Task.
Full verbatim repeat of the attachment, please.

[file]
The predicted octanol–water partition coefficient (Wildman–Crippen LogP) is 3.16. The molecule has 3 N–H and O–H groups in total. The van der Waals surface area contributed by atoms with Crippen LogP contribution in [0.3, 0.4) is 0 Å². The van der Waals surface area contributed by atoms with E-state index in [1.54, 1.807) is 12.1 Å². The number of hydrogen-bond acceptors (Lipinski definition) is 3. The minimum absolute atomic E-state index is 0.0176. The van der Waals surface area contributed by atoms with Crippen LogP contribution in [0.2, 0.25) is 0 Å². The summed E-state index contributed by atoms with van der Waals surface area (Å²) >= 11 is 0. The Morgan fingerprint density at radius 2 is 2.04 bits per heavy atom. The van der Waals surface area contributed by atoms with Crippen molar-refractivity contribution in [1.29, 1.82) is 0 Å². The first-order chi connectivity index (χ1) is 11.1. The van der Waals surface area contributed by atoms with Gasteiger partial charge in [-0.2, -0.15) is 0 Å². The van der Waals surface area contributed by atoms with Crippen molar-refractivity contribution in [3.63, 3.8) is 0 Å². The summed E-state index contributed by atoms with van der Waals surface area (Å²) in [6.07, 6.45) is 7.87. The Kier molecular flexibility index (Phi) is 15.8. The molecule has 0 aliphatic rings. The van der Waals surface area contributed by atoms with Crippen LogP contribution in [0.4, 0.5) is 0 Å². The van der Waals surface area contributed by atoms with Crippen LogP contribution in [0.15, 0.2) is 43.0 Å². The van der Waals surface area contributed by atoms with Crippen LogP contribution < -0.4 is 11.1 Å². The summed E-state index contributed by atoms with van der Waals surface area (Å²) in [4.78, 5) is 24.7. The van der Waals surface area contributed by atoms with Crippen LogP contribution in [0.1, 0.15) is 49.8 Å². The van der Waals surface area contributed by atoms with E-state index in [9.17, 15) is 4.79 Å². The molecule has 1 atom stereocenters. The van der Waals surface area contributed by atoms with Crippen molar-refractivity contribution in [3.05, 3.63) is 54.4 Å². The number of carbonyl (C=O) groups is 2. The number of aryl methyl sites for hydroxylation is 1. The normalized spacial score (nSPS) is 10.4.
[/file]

The predicted octanol–water partition coefficient (Wildman–Crippen LogP) is 3.16. The molecule has 3 N–H and O–H groups in total. The van der Waals surface area contributed by atoms with Crippen LogP contribution in [0.3, 0.4) is 0 Å². The van der Waals surface area contributed by atoms with E-state index in [1.54, 1.807) is 12.1 Å². The number of hydrogen-bond acceptors (Lipinski definition) is 3. The minimum absolute atomic E-state index is 0.0176. The van der Waals surface area contributed by atoms with Crippen LogP contribution in [0.2, 0.25) is 0 Å². The summed E-state index contributed by atoms with van der Waals surface area (Å²) >= 11 is 0. The Morgan fingerprint density at radius 2 is 2.04 bits per heavy atom. The van der Waals surface area contributed by atoms with Crippen molar-refractivity contribution in [1.29, 1.82) is 0 Å². The first-order chi connectivity index (χ1) is 11.1. The van der Waals surface area contributed by atoms with Gasteiger partial charge in [-0.2, -0.15) is 0 Å². The van der Waals surface area contributed by atoms with Crippen molar-refractivity contribution in [3.63, 3.8) is 0 Å². The summed E-state index contributed by atoms with van der Waals surface area (Å²) in [6.07, 6.45) is 7.87. The Kier molecular flexibility index (Phi) is 15.8. The molecule has 0 aliphatic rings. The van der Waals surface area contributed by atoms with Crippen LogP contribution in [0.4, 0.5) is 0 Å². The van der Waals surface area contributed by atoms with Crippen LogP contribution in [0.15, 0.2) is 43.0 Å². The van der Waals surface area contributed by atoms with Crippen LogP contribution < -0.4 is 11.1 Å². The summed E-state index contributed by atoms with van der Waals surface area (Å²) in [4.78, 5) is 24.7. The van der Waals surface area contributed by atoms with Crippen LogP contribution in [0.1, 0.15) is 49.8 Å². The van der Waals surface area contributed by atoms with E-state index in [9.17, 15) is 4.79 Å². The molecule has 1 atom stereocenters. The van der Waals surface area contributed by atoms with Crippen molar-refractivity contribution in [3.05, 3.63) is 54.4 Å². The number of carbonyl (C=O) groups is 2. The number of aryl methyl sites for hydroxylation is 1. The normalized spacial score (nSPS) is 10.4.